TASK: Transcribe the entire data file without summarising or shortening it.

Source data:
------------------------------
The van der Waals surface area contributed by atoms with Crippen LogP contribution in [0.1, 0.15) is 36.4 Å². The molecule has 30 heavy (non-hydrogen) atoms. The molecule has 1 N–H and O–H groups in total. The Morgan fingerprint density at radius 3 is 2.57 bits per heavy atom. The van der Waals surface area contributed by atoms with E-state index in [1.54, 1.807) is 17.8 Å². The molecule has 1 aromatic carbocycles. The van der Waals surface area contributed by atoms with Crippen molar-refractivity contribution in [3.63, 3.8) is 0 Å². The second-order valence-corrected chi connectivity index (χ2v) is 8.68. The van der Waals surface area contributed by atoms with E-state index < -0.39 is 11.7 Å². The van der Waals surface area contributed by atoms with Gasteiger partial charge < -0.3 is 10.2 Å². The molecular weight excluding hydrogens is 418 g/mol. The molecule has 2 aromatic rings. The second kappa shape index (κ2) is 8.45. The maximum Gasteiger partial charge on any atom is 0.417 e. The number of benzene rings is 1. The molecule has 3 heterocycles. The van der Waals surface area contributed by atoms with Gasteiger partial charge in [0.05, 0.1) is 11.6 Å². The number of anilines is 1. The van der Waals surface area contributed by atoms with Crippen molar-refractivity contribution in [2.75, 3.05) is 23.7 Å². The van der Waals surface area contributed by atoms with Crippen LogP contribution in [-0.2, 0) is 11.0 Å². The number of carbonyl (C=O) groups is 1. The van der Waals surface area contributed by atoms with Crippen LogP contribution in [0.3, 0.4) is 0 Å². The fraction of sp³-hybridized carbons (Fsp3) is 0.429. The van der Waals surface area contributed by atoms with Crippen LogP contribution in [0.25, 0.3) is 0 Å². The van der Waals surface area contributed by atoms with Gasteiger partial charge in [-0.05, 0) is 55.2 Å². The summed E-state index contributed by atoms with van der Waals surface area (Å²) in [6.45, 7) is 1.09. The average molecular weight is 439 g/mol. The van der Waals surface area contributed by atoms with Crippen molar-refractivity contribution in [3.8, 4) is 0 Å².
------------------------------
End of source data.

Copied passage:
The van der Waals surface area contributed by atoms with Crippen LogP contribution in [0.1, 0.15) is 36.4 Å². The molecule has 30 heavy (non-hydrogen) atoms. The molecule has 1 N–H and O–H groups in total. The Morgan fingerprint density at radius 3 is 2.57 bits per heavy atom. The van der Waals surface area contributed by atoms with E-state index in [1.54, 1.807) is 17.8 Å². The molecule has 1 aromatic carbocycles. The van der Waals surface area contributed by atoms with Crippen molar-refractivity contribution in [3.63, 3.8) is 0 Å². The second-order valence-corrected chi connectivity index (χ2v) is 8.68. The van der Waals surface area contributed by atoms with E-state index < -0.39 is 11.7 Å². The van der Waals surface area contributed by atoms with Gasteiger partial charge < -0.3 is 10.2 Å². The molecular weight excluding hydrogens is 418 g/mol. The molecule has 2 aromatic rings. The second kappa shape index (κ2) is 8.45. The maximum Gasteiger partial charge on any atom is 0.417 e. The number of benzene rings is 1. The molecule has 3 heterocycles. The van der Waals surface area contributed by atoms with Gasteiger partial charge in [0.05, 0.1) is 11.6 Å². The number of anilines is 1. The van der Waals surface area contributed by atoms with Crippen molar-refractivity contribution in [2.75, 3.05) is 23.7 Å². The van der Waals surface area contributed by atoms with Crippen LogP contribution in [-0.2, 0) is 11.0 Å². The number of carbonyl (C=O) groups is 1. The van der Waals surface area contributed by atoms with Crippen LogP contribution in [0.3, 0.4) is 0 Å². The fraction of sp³-hybridized carbons (Fsp3) is 0.429. The van der Waals surface area contributed by atoms with Crippen LogP contribution in [0.25, 0.3) is 0 Å². The van der Waals surface area contributed by atoms with Gasteiger partial charge in [-0.05, 0) is 55.2 Å². The summed E-state index contributed by atoms with van der Waals surface area (Å²) in [6.45, 7) is 1.09. The average molecular weight is 439 g/mol. The van der Waals surface area contributed by atoms with Crippen molar-refractivity contribution in [3.8, 4) is 0 Å².